Here there are four major dungeons that you have to fight through, each with access gated by the amount of followers you’ve collected. Each area is themed differently, with a cute narrative tied to the false prophet that governs it. Some will summon sickness or dissent in your flock back home while you’re out fighting, adding interesting time pressure to your spelunking.

In spite of adversity, you pick your branching route through each run, prioritising resources, food or followers towards a set of mid-bosses and then a trickier final boss. The combat is intense but rewarding, testing reaction time and patience as you dodgeroll through projectiles and punish weak spots.

Cult Of The Lamb. Credit: Massive Monster.
Cult Of The Lamb. Credit: Massive Monster.

Over the course of the game, seeing my cult base grow into a hub of activity was awesome, and was only spurred on by the difficult emotions of burying my most loyal consiglieres behind the temple. Maverick dissidents like Bepis were also missed, but instead of a proper burial, their bones became the bread that fuelled the rest of the unit into hours of lumber harvesting and worship.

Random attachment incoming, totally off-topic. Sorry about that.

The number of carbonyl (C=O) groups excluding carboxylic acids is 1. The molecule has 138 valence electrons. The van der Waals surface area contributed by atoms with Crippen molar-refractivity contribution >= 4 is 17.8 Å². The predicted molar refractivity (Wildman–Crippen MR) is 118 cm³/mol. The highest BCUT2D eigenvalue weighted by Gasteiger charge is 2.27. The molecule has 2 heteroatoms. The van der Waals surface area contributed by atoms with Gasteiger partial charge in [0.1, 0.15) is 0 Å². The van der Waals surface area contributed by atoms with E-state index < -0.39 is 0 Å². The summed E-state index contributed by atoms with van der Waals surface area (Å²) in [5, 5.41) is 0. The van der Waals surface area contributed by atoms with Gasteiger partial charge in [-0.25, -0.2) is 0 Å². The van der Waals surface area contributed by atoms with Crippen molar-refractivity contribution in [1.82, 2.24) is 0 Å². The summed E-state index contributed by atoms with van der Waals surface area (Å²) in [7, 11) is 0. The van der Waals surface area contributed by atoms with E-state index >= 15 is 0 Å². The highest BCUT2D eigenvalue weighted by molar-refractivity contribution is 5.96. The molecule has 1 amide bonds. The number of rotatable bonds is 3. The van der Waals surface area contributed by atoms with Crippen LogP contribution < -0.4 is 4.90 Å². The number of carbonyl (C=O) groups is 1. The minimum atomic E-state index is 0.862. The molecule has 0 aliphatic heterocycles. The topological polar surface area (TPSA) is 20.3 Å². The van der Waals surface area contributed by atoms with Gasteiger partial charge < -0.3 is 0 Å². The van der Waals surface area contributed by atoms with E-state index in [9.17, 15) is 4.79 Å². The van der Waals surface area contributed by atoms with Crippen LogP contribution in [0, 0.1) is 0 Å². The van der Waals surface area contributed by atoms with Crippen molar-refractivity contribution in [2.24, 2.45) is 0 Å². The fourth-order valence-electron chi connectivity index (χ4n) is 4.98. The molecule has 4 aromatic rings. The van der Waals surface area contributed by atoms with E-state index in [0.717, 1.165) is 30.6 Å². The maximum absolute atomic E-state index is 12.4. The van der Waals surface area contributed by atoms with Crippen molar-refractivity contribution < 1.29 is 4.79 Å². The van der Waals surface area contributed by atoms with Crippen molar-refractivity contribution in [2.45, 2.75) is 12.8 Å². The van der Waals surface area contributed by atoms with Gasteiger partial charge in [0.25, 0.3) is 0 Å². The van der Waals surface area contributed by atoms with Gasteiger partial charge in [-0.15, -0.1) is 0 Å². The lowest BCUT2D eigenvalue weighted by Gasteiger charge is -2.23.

These are the stories that you can take with you from Cult Of The Lamb, but they balm over what the game eventually becomes if you want to finish it. And that’s without considering the existence of progress-halting bugs. Cult Of The Lamb’s multifaceted design doesn’t come without caveats, you see. It’s so busy with ideas that I always felt like I was scratching the surface, until suddenly, I very much wasn’t.

Inevitably, all of these warring genres began to gnarl and intertwine, leading to a lot of busywork and a messy endgame that can’t help but feel like a letdown. Cult Of The Lamb starts to consider its own complexity, and like a robot seeing its own reflection, the results are pretty haywire.